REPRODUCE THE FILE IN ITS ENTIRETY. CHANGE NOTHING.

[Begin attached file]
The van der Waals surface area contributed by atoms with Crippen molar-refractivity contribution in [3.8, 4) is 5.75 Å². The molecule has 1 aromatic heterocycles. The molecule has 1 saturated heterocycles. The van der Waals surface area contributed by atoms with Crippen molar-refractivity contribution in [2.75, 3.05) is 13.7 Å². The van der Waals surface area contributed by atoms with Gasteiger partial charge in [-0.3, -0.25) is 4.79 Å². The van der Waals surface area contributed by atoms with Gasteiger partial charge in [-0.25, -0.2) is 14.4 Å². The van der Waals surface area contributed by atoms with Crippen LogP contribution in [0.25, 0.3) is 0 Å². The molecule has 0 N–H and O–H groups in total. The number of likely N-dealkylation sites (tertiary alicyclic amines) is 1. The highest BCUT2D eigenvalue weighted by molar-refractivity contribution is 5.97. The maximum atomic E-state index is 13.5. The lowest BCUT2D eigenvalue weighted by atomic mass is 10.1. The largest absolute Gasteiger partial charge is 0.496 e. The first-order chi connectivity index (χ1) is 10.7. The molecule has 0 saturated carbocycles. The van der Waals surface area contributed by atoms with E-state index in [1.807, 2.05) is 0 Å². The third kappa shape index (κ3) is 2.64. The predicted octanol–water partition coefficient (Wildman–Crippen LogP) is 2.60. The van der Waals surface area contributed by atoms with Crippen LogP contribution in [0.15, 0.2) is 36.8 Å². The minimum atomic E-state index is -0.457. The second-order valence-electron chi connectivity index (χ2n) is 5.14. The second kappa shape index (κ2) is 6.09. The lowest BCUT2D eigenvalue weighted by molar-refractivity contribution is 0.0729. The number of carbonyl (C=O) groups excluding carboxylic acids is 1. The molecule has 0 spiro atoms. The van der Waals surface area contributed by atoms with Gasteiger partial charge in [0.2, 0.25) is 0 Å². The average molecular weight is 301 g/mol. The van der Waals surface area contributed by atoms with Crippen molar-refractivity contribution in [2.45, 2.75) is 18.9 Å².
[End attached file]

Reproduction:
The van der Waals surface area contributed by atoms with Crippen molar-refractivity contribution in [3.8, 4) is 5.75 Å². The molecule has 1 aromatic heterocycles. The molecule has 1 saturated heterocycles. The van der Waals surface area contributed by atoms with Crippen molar-refractivity contribution in [2.75, 3.05) is 13.7 Å². The van der Waals surface area contributed by atoms with Gasteiger partial charge in [-0.3, -0.25) is 4.79 Å². The van der Waals surface area contributed by atoms with Gasteiger partial charge in [-0.25, -0.2) is 14.4 Å². The van der Waals surface area contributed by atoms with Crippen LogP contribution in [0.25, 0.3) is 0 Å². The molecule has 0 N–H and O–H groups in total. The number of likely N-dealkylation sites (tertiary alicyclic amines) is 1. The highest BCUT2D eigenvalue weighted by molar-refractivity contribution is 5.97. The maximum atomic E-state index is 13.5. The lowest BCUT2D eigenvalue weighted by atomic mass is 10.1. The largest absolute Gasteiger partial charge is 0.496 e. The first-order chi connectivity index (χ1) is 10.7. The molecule has 0 saturated carbocycles. The van der Waals surface area contributed by atoms with E-state index in [1.807, 2.05) is 0 Å². The third kappa shape index (κ3) is 2.64. The predicted octanol–water partition coefficient (Wildman–Crippen LogP) is 2.60. The van der Waals surface area contributed by atoms with Crippen LogP contribution in [0.15, 0.2) is 36.8 Å². The minimum atomic E-state index is -0.457. The second-order valence-electron chi connectivity index (χ2n) is 5.14. The second kappa shape index (κ2) is 6.09. The lowest BCUT2D eigenvalue weighted by molar-refractivity contribution is 0.0729. The number of carbonyl (C=O) groups excluding carboxylic acids is 1. The molecule has 0 spiro atoms. The van der Waals surface area contributed by atoms with Gasteiger partial charge in [0.2, 0.25) is 0 Å². The average molecular weight is 301 g/mol. The van der Waals surface area contributed by atoms with Crippen molar-refractivity contribution in [2.45, 2.75) is 18.9 Å².